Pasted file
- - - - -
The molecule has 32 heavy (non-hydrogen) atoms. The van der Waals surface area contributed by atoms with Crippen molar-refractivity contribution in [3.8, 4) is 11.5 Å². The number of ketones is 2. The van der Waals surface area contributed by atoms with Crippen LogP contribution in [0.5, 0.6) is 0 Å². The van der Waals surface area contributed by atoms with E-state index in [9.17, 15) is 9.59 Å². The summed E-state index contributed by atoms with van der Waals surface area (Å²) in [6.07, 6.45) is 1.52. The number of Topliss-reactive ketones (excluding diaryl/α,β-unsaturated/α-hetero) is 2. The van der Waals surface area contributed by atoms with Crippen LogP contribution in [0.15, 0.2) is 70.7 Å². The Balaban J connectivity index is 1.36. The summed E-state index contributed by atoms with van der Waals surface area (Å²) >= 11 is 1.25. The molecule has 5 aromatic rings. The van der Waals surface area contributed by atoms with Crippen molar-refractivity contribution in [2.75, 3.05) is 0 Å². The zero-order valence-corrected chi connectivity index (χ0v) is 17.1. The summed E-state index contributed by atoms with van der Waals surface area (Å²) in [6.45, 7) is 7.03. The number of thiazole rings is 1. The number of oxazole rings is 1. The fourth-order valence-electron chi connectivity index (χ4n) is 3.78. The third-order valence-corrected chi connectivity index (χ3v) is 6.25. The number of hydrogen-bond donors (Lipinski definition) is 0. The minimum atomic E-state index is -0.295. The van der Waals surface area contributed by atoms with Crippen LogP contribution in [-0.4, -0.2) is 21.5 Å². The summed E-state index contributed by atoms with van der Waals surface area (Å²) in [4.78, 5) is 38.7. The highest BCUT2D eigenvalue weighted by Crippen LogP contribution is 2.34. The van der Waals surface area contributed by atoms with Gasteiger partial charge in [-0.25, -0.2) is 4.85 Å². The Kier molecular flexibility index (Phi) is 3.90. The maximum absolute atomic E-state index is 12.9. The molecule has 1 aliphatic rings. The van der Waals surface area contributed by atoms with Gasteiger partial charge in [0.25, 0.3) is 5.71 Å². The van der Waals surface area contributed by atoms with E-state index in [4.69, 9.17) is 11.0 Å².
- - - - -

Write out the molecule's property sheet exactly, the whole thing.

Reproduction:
The molecule has 32 heavy (non-hydrogen) atoms. The van der Waals surface area contributed by atoms with Crippen molar-refractivity contribution in [3.8, 4) is 11.5 Å². The number of ketones is 2. The van der Waals surface area contributed by atoms with Crippen LogP contribution in [0.5, 0.6) is 0 Å². The van der Waals surface area contributed by atoms with E-state index in [9.17, 15) is 9.59 Å². The summed E-state index contributed by atoms with van der Waals surface area (Å²) in [6.07, 6.45) is 1.52. The number of Topliss-reactive ketones (excluding diaryl/α,β-unsaturated/α-hetero) is 2. The van der Waals surface area contributed by atoms with Crippen LogP contribution in [0.15, 0.2) is 70.7 Å². The Balaban J connectivity index is 1.36. The summed E-state index contributed by atoms with van der Waals surface area (Å²) >= 11 is 1.25. The molecule has 5 aromatic rings. The van der Waals surface area contributed by atoms with Crippen molar-refractivity contribution in [2.75, 3.05) is 0 Å². The zero-order valence-corrected chi connectivity index (χ0v) is 17.1. The summed E-state index contributed by atoms with van der Waals surface area (Å²) in [6.45, 7) is 7.03. The number of thiazole rings is 1. The number of oxazole rings is 1. The fourth-order valence-electron chi connectivity index (χ4n) is 3.78. The third-order valence-corrected chi connectivity index (χ3v) is 6.25. The number of hydrogen-bond donors (Lipinski definition) is 0. The minimum atomic E-state index is -0.295. The van der Waals surface area contributed by atoms with Crippen LogP contribution in [-0.4, -0.2) is 21.5 Å². The summed E-state index contributed by atoms with van der Waals surface area (Å²) in [4.78, 5) is 38.7. The highest BCUT2D eigenvalue weighted by Crippen LogP contribution is 2.34. The van der Waals surface area contributed by atoms with Gasteiger partial charge in [-0.25, -0.2) is 4.85 Å². The Kier molecular flexibility index (Phi) is 3.90. The maximum absolute atomic E-state index is 12.9. The molecule has 1 aliphatic rings. The van der Waals surface area contributed by atoms with Gasteiger partial charge in [0.25, 0.3) is 5.71 Å². The van der Waals surface area contributed by atoms with E-state index in [4.69, 9.17) is 11.0 Å².